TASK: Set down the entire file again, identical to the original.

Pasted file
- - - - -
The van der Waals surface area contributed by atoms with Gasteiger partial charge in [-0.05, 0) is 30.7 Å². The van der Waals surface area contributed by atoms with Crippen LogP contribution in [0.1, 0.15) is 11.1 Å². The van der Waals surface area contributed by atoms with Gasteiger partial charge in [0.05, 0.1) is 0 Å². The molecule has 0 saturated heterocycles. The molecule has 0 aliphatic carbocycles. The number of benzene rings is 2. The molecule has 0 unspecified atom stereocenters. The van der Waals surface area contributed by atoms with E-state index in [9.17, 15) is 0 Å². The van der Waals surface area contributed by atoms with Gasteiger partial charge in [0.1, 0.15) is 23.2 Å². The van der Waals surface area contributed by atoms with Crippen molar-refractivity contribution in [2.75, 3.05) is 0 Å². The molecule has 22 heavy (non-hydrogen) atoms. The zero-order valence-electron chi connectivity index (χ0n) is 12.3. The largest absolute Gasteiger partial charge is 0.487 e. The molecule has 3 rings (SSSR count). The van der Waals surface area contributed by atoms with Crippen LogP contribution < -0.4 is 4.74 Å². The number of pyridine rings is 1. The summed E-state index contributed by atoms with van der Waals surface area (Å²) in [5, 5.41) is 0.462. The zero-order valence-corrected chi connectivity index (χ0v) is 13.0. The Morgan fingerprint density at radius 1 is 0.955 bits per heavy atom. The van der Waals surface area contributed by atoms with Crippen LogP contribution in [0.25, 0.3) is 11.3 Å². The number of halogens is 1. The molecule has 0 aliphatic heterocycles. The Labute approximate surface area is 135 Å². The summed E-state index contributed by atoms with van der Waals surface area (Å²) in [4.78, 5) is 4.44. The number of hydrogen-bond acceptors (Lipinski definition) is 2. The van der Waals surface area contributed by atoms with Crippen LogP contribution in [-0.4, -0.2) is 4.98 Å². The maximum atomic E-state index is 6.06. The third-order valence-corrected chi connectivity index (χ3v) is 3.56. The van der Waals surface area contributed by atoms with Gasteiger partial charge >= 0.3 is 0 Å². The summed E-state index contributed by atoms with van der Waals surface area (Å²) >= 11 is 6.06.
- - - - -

The van der Waals surface area contributed by atoms with Gasteiger partial charge in [-0.05, 0) is 30.7 Å². The van der Waals surface area contributed by atoms with Crippen LogP contribution in [0.1, 0.15) is 11.1 Å². The van der Waals surface area contributed by atoms with Gasteiger partial charge in [0.05, 0.1) is 0 Å². The molecule has 0 saturated heterocycles. The molecule has 0 aliphatic carbocycles. The number of benzene rings is 2. The molecule has 0 unspecified atom stereocenters. The van der Waals surface area contributed by atoms with E-state index in [9.17, 15) is 0 Å². The van der Waals surface area contributed by atoms with Gasteiger partial charge in [0.1, 0.15) is 23.2 Å². The van der Waals surface area contributed by atoms with Crippen molar-refractivity contribution in [2.75, 3.05) is 0 Å². The molecule has 22 heavy (non-hydrogen) atoms. The zero-order valence-electron chi connectivity index (χ0n) is 12.3. The largest absolute Gasteiger partial charge is 0.487 e. The molecule has 3 rings (SSSR count). The van der Waals surface area contributed by atoms with Crippen LogP contribution < -0.4 is 4.74 Å². The number of pyridine rings is 1. The summed E-state index contributed by atoms with van der Waals surface area (Å²) in [5, 5.41) is 0.462. The zero-order valence-corrected chi connectivity index (χ0v) is 13.0. The Morgan fingerprint density at radius 1 is 0.955 bits per heavy atom. The van der Waals surface area contributed by atoms with Crippen LogP contribution in [0.25, 0.3) is 11.3 Å². The number of halogens is 1. The molecule has 0 aliphatic heterocycles. The Labute approximate surface area is 135 Å². The summed E-state index contributed by atoms with van der Waals surface area (Å²) in [4.78, 5) is 4.44. The number of hydrogen-bond acceptors (Lipinski definition) is 2. The van der Waals surface area contributed by atoms with Crippen LogP contribution in [-0.4, -0.2) is 4.98 Å². The maximum atomic E-state index is 6.06. The third-order valence-corrected chi connectivity index (χ3v) is 3.56. The van der Waals surface area contributed by atoms with Gasteiger partial charge >= 0.3 is 0 Å². The summed E-state index contributed by atoms with van der Waals surface area (Å²) >= 11 is 6.06.